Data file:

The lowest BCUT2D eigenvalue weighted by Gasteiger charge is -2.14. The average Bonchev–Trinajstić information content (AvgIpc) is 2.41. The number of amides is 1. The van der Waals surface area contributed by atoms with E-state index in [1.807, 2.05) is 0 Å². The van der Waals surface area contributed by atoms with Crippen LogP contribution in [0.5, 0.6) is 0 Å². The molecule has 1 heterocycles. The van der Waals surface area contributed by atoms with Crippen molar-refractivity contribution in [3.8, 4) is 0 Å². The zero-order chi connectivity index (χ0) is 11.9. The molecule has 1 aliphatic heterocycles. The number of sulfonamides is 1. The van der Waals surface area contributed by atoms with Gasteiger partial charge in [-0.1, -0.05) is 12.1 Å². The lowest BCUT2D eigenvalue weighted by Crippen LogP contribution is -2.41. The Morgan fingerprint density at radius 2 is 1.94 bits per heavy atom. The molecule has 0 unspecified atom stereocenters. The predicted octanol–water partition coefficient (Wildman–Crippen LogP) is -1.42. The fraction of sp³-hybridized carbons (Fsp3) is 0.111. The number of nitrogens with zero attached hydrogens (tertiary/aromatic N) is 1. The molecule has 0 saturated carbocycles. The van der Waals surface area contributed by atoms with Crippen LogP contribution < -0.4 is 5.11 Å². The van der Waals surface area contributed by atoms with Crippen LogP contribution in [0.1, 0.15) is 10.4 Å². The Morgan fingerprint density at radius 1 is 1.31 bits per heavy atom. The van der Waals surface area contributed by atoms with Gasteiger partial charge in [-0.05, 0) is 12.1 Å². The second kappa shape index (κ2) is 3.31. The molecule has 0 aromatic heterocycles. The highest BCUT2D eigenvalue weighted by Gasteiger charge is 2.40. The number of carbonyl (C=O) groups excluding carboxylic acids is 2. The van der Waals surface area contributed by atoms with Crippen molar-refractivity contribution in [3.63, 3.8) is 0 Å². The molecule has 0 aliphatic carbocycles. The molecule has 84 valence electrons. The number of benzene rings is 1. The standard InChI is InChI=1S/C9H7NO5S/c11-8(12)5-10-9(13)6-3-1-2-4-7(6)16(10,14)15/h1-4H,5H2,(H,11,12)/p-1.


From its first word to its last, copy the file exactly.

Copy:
The lowest BCUT2D eigenvalue weighted by Gasteiger charge is -2.14. The average Bonchev–Trinajstić information content (AvgIpc) is 2.41. The number of amides is 1. The van der Waals surface area contributed by atoms with E-state index in [1.807, 2.05) is 0 Å². The van der Waals surface area contributed by atoms with Crippen LogP contribution in [0.5, 0.6) is 0 Å². The molecule has 1 heterocycles. The van der Waals surface area contributed by atoms with Crippen molar-refractivity contribution in [3.8, 4) is 0 Å². The zero-order chi connectivity index (χ0) is 11.9. The molecule has 1 aliphatic heterocycles. The number of sulfonamides is 1. The van der Waals surface area contributed by atoms with Gasteiger partial charge in [-0.1, -0.05) is 12.1 Å². The lowest BCUT2D eigenvalue weighted by Crippen LogP contribution is -2.41. The Morgan fingerprint density at radius 2 is 1.94 bits per heavy atom. The molecule has 0 unspecified atom stereocenters. The predicted octanol–water partition coefficient (Wildman–Crippen LogP) is -1.42. The fraction of sp³-hybridized carbons (Fsp3) is 0.111. The number of nitrogens with zero attached hydrogens (tertiary/aromatic N) is 1. The molecule has 0 saturated carbocycles. The van der Waals surface area contributed by atoms with Crippen LogP contribution < -0.4 is 5.11 Å². The van der Waals surface area contributed by atoms with Crippen LogP contribution in [0.1, 0.15) is 10.4 Å². The Morgan fingerprint density at radius 1 is 1.31 bits per heavy atom. The van der Waals surface area contributed by atoms with Gasteiger partial charge in [-0.05, 0) is 12.1 Å². The second kappa shape index (κ2) is 3.31. The molecule has 0 aromatic heterocycles. The highest BCUT2D eigenvalue weighted by Gasteiger charge is 2.40. The number of carbonyl (C=O) groups excluding carboxylic acids is 2. The van der Waals surface area contributed by atoms with Crippen molar-refractivity contribution in [3.63, 3.8) is 0 Å². The molecule has 0 aliphatic carbocycles. The molecule has 84 valence electrons. The number of benzene rings is 1. The standard InChI is InChI=1S/C9H7NO5S/c11-8(12)5-10-9(13)6-3-1-2-4-7(6)16(10,14)15/h1-4H,5H2,(H,11,12)/p-1.